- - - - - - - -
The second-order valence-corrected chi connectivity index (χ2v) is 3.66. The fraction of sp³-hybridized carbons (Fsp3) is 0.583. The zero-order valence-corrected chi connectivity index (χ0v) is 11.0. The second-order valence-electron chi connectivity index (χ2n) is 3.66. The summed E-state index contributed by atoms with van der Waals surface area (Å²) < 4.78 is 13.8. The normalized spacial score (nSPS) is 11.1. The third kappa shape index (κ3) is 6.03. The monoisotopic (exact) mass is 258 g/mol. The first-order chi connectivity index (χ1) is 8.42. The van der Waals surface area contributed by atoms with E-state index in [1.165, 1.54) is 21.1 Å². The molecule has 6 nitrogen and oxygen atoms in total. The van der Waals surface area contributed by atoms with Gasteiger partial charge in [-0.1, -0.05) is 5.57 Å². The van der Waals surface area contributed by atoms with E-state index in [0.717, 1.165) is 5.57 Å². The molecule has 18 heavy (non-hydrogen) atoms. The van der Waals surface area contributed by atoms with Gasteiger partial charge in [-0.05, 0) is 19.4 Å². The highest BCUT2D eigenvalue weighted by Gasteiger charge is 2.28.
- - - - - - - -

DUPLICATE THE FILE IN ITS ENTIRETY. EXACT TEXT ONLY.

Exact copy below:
The second-order valence-corrected chi connectivity index (χ2v) is 3.66. The fraction of sp³-hybridized carbons (Fsp3) is 0.583. The zero-order valence-corrected chi connectivity index (χ0v) is 11.0. The second-order valence-electron chi connectivity index (χ2n) is 3.66. The summed E-state index contributed by atoms with van der Waals surface area (Å²) < 4.78 is 13.8. The normalized spacial score (nSPS) is 11.1. The third kappa shape index (κ3) is 6.03. The monoisotopic (exact) mass is 258 g/mol. The first-order chi connectivity index (χ1) is 8.42. The van der Waals surface area contributed by atoms with E-state index in [1.165, 1.54) is 21.1 Å². The molecule has 6 nitrogen and oxygen atoms in total. The van der Waals surface area contributed by atoms with Gasteiger partial charge in [-0.1, -0.05) is 5.57 Å². The van der Waals surface area contributed by atoms with E-state index in [0.717, 1.165) is 5.57 Å². The molecule has 18 heavy (non-hydrogen) atoms. The van der Waals surface area contributed by atoms with Gasteiger partial charge in [-0.05, 0) is 19.4 Å². The highest BCUT2D eigenvalue weighted by Gasteiger charge is 2.28.